Ireland did have an uprising, but as with almost all such acts it was brutally suppressed by the superior British Army. Another contributing factor was that the Emerald Isle was still reeling from the Great Famine where fully half the nation had either died or immigrated. With the countryside being emptied of so many people the Young Ireland movement really never had a chance.

The saying from Santayana is:

“Those who will not learn from history are doomed to repeat it”


The question is who is doomed and how much repetition is there? It seems that the Arab autocrats are the ones who failed to learn histories lesson on what happens when communication increases and is combined with a rising population.

However the history of the current uprisings’ is still being written. Will they be more successful than their European counterparts? One of the things that have changed in the last 160 plus years is the respect for democracy. At the time of the earlier uprisings there were no long term examples of people governing themselves. The United States was still a baby in terms of nations, and frankly was still more than a bit of a frontier country, at least in the mind of those in Europe.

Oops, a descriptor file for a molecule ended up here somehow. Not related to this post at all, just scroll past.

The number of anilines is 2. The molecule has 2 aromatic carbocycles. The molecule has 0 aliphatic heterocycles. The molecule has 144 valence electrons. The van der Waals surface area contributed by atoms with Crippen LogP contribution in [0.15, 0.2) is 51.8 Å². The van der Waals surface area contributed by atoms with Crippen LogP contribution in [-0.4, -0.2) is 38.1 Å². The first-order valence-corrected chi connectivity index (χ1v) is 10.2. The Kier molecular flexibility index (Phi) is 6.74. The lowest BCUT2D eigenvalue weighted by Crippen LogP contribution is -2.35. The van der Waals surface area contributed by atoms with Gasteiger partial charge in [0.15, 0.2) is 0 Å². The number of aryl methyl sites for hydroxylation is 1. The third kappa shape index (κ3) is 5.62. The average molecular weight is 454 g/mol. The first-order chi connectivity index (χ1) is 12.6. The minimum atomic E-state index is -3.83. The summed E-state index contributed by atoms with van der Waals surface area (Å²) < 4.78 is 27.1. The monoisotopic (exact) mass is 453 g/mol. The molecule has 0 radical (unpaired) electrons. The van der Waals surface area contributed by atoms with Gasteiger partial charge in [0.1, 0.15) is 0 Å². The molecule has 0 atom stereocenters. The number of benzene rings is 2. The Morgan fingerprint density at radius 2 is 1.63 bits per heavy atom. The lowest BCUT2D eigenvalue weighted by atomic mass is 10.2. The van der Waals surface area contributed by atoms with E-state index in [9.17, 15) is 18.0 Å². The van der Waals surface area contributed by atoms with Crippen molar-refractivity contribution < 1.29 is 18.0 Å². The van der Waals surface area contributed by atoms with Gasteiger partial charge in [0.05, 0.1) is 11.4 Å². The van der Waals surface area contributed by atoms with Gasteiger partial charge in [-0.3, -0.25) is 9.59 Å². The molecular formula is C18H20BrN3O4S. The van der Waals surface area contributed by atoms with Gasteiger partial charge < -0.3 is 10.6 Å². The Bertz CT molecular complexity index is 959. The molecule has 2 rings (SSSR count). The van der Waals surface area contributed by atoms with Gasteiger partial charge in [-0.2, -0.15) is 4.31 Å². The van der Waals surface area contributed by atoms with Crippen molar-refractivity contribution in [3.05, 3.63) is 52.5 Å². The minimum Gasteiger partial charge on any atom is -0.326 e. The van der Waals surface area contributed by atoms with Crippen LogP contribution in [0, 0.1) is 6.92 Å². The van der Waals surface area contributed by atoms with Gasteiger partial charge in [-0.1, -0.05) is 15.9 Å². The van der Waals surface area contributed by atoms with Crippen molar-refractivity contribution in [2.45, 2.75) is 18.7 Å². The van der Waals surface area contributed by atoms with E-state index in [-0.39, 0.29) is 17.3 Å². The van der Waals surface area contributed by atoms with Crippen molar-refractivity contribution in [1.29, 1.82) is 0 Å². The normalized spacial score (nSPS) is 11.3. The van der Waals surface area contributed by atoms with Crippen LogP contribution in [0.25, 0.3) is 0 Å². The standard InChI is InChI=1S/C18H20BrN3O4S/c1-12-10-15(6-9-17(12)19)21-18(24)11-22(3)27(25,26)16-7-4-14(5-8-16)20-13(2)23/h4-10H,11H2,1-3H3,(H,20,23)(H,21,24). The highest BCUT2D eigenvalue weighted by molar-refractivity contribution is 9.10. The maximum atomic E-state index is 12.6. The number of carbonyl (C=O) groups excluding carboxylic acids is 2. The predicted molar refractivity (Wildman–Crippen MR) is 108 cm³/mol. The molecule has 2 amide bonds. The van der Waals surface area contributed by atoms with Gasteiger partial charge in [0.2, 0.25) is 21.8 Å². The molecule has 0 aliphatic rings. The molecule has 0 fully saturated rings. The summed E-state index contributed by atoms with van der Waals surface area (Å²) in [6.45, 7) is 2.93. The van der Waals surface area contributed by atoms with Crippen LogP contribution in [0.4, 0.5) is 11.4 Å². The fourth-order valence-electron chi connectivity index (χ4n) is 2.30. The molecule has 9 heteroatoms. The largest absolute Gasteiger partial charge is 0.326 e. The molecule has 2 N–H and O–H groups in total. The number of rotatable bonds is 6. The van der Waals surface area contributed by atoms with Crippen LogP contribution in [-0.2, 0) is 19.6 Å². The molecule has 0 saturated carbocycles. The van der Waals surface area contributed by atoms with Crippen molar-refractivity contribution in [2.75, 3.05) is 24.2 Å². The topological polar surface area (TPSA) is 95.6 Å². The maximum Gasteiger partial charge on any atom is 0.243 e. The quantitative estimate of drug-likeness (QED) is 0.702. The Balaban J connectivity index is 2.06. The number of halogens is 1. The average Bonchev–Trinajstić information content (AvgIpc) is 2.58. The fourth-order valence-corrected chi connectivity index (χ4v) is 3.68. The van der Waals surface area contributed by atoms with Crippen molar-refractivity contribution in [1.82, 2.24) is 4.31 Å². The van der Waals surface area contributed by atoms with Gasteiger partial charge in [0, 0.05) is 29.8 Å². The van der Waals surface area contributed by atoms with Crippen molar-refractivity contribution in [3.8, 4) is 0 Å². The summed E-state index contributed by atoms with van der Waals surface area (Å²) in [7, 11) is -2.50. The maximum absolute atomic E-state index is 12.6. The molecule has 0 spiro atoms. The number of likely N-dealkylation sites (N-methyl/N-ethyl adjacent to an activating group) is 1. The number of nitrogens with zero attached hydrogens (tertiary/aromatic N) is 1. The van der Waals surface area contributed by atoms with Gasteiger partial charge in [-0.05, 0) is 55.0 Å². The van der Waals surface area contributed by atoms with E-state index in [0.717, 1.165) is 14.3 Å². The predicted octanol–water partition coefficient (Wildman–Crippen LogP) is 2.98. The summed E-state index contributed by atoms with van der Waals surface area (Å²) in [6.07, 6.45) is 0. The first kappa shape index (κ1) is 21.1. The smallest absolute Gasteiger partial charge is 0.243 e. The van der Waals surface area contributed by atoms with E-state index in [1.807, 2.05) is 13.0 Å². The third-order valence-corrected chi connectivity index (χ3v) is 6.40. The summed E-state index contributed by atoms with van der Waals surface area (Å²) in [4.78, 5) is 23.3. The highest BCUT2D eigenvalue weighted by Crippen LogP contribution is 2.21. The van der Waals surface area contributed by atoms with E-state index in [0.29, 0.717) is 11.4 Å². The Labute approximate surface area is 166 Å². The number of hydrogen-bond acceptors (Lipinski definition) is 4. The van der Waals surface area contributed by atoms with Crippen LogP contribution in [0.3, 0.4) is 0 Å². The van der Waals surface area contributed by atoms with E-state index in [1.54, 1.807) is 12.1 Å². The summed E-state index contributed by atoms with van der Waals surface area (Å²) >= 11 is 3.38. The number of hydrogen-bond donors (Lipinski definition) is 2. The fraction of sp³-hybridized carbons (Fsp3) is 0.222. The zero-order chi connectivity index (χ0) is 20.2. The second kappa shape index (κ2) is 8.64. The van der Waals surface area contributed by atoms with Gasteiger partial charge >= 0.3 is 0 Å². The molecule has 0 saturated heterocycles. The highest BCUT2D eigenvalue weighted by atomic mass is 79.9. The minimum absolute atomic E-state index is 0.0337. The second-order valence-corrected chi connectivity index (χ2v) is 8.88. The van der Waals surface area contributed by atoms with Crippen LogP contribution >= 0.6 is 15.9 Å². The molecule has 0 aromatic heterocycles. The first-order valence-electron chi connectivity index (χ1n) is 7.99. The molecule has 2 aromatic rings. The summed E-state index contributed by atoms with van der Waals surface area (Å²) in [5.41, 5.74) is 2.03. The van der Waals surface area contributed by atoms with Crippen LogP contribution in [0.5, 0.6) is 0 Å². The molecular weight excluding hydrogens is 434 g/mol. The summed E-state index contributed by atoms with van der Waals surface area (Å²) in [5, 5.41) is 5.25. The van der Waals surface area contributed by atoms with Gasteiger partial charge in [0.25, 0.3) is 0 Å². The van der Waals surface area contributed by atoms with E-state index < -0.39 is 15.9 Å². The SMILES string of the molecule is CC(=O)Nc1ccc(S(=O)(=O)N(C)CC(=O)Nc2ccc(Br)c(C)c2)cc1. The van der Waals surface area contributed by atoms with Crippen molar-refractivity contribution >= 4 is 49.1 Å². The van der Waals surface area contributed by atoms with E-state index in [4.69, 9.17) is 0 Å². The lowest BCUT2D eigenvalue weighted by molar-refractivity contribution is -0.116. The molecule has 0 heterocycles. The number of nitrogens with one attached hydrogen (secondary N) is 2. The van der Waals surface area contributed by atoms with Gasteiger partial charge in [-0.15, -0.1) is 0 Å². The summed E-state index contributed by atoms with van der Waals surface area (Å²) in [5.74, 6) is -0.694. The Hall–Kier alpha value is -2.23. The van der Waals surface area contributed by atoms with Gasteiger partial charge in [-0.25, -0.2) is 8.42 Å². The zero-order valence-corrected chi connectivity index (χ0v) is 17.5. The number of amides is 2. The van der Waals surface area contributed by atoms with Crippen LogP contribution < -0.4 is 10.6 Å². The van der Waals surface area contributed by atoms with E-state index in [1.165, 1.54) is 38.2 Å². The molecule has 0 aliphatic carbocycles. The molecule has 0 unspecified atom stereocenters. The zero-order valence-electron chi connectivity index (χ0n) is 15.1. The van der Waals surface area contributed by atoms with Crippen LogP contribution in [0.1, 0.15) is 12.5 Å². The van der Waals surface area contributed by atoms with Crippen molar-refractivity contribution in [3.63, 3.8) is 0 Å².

It is to be earnestly hopped that the internal nationalist fervor and disregard for non-nationals that marked the earlier Peoples Spring are not repeated here. These movements lead to further trouble in Europe long after the uprisings were over.

In the end I think history can only inform so much. When conditions are similar, then you can have similar events, which is why we are seeing these uprisings now, but the end state of rebellions and uprisings has so much to do with the mind set of the leaders and their ability to survive the opinion of the world when they act that perhaps we will not see as much bloody suppression.

In 1848 it was assumed by the various monarchies that when a rebellion happened, whether it was the nobility or the peasantry, you were well within your rights to send in the cannon and cavalry to suppress it. This had been going on for thousands of years (okay, not the cannon). What is new today is that we do not accept that it is right to use this kind of overwhelming military force to keep your population down. That one change alone argues well for the success of these uprisings

Will there be more of this type of unrest in the Arab world? Almost certainly; the conditions for uprising exist everywhere there and the fact of Egypt showing it can be done in a huge and highly militarized nation are all it takes to bring the hope of change, the willingness to stand up for a say in your own governance. Will it end like 1848? Only time can tell.

One bit of housekeeping; There is a very good and detailed book about the 1848 revolutions called “1848 Year of Revolutions” by Mike Rapport. If you are interested in more history of this time, I highly recommend reading it.

The floor is yours!

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Bill Egnor

Bill Egnor

I am a life long Democrat from a political family. Work wise I am a Six Sigma Black Belt (process improvement project manager) and Freelance reporter for